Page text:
The Eighth is an undeniably difficult work, but it also offers some of Shostakovich's most heartfelt musical ruminations. Huge, almost epic in scale, and spanning a somewhat unusual five movements, the piece offers everything from the elegiac, including a notable (no pun intended) and langorous English Horn solo in the first movement, to the bizarre, an almost Mahler-esque allegretto that hints that it's parodying the German tendency toward martial supremacy but which may in fact be just as critical of the Soviet military. The Eighth segues from massive pronouncements that are the musical equivalent of political screeds to quiet, almost hushed, reverence, as in its virtually inaudible finale, when the tumult that has come before rather suddenly and unexpectedly dissolves into a major tonality and a feeling of rest.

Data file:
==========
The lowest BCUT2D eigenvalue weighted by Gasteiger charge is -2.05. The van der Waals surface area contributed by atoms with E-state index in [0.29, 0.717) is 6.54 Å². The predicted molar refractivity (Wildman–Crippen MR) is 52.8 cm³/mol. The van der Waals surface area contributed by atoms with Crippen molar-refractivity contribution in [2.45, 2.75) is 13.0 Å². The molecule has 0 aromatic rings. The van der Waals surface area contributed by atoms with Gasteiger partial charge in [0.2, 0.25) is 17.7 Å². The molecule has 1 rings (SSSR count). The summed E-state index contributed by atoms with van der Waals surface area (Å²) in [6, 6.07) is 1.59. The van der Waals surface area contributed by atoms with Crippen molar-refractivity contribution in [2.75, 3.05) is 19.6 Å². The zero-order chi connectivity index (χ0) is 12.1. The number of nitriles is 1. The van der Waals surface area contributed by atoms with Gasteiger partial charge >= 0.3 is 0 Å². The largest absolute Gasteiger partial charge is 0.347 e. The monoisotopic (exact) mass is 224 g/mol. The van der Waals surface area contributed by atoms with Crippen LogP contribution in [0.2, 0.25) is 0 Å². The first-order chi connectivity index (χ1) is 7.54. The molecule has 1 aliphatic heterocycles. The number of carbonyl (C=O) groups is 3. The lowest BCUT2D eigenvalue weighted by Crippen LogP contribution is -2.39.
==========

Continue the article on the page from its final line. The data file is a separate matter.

The fact that the Eighth ends (to paraphrase a certain iconic 20th century poet) not with a bang but with a whimper made it a "hard sell" for Soviet propagandists who seemingly spent their lives trying first to mold Shostakovich to their own artistic whims and then, after he had produced whatever masterpiece he was currently working on, attempting to get that masterpiece to meld with their own preconceived notions of what Art meant. It was of course a laughably impossible task, and one can't help but wonder if Shostakovich made many of his pieces, especially his later symphonies, purposefully obtuse so that they wouldn't easily be sliced, diced and analytically dissected by Soviet bureaucrats.